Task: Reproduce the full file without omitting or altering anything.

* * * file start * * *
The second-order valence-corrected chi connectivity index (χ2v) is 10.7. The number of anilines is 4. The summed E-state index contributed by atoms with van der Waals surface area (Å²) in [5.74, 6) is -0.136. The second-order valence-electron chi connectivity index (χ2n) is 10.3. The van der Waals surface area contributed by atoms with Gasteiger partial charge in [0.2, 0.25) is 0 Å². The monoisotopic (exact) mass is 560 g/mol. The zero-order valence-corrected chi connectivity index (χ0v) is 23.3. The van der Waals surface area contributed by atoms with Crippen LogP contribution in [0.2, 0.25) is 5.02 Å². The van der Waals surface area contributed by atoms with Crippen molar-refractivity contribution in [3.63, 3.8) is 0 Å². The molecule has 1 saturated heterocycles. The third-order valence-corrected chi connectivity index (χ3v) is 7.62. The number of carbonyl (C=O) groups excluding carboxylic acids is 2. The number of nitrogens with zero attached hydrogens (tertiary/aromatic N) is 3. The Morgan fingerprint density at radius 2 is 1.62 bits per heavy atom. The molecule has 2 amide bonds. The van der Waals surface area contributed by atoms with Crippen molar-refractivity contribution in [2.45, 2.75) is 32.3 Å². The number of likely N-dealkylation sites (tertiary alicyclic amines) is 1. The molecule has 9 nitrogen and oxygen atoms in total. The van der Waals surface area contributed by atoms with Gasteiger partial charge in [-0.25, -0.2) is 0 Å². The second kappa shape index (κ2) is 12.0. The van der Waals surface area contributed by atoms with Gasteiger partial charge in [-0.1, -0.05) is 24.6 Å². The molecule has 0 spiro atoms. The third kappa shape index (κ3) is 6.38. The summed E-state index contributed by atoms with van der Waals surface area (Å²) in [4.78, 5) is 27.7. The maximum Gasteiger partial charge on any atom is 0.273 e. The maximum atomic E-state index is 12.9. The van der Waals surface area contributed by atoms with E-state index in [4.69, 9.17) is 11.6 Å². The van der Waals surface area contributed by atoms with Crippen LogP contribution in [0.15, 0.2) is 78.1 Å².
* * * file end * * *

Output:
The second-order valence-corrected chi connectivity index (χ2v) is 10.7. The number of anilines is 4. The summed E-state index contributed by atoms with van der Waals surface area (Å²) in [5.74, 6) is -0.136. The second-order valence-electron chi connectivity index (χ2n) is 10.3. The van der Waals surface area contributed by atoms with Gasteiger partial charge in [0.2, 0.25) is 0 Å². The monoisotopic (exact) mass is 560 g/mol. The zero-order valence-corrected chi connectivity index (χ0v) is 23.3. The van der Waals surface area contributed by atoms with Crippen LogP contribution in [0.2, 0.25) is 5.02 Å². The van der Waals surface area contributed by atoms with Crippen molar-refractivity contribution in [3.63, 3.8) is 0 Å². The molecule has 1 saturated heterocycles. The third-order valence-corrected chi connectivity index (χ3v) is 7.62. The number of carbonyl (C=O) groups excluding carboxylic acids is 2. The number of nitrogens with zero attached hydrogens (tertiary/aromatic N) is 3. The Morgan fingerprint density at radius 2 is 1.62 bits per heavy atom. The molecule has 2 amide bonds. The van der Waals surface area contributed by atoms with Crippen molar-refractivity contribution in [2.45, 2.75) is 32.3 Å². The number of likely N-dealkylation sites (tertiary alicyclic amines) is 1. The molecule has 9 nitrogen and oxygen atoms in total. The van der Waals surface area contributed by atoms with Gasteiger partial charge in [-0.25, -0.2) is 0 Å². The second kappa shape index (κ2) is 12.0. The van der Waals surface area contributed by atoms with Gasteiger partial charge in [-0.1, -0.05) is 24.6 Å². The molecule has 0 spiro atoms. The third kappa shape index (κ3) is 6.38. The summed E-state index contributed by atoms with van der Waals surface area (Å²) in [4.78, 5) is 27.7. The maximum Gasteiger partial charge on any atom is 0.273 e. The maximum atomic E-state index is 12.9. The van der Waals surface area contributed by atoms with E-state index in [4.69, 9.17) is 11.6 Å². The van der Waals surface area contributed by atoms with Crippen LogP contribution in [0.15, 0.2) is 78.1 Å².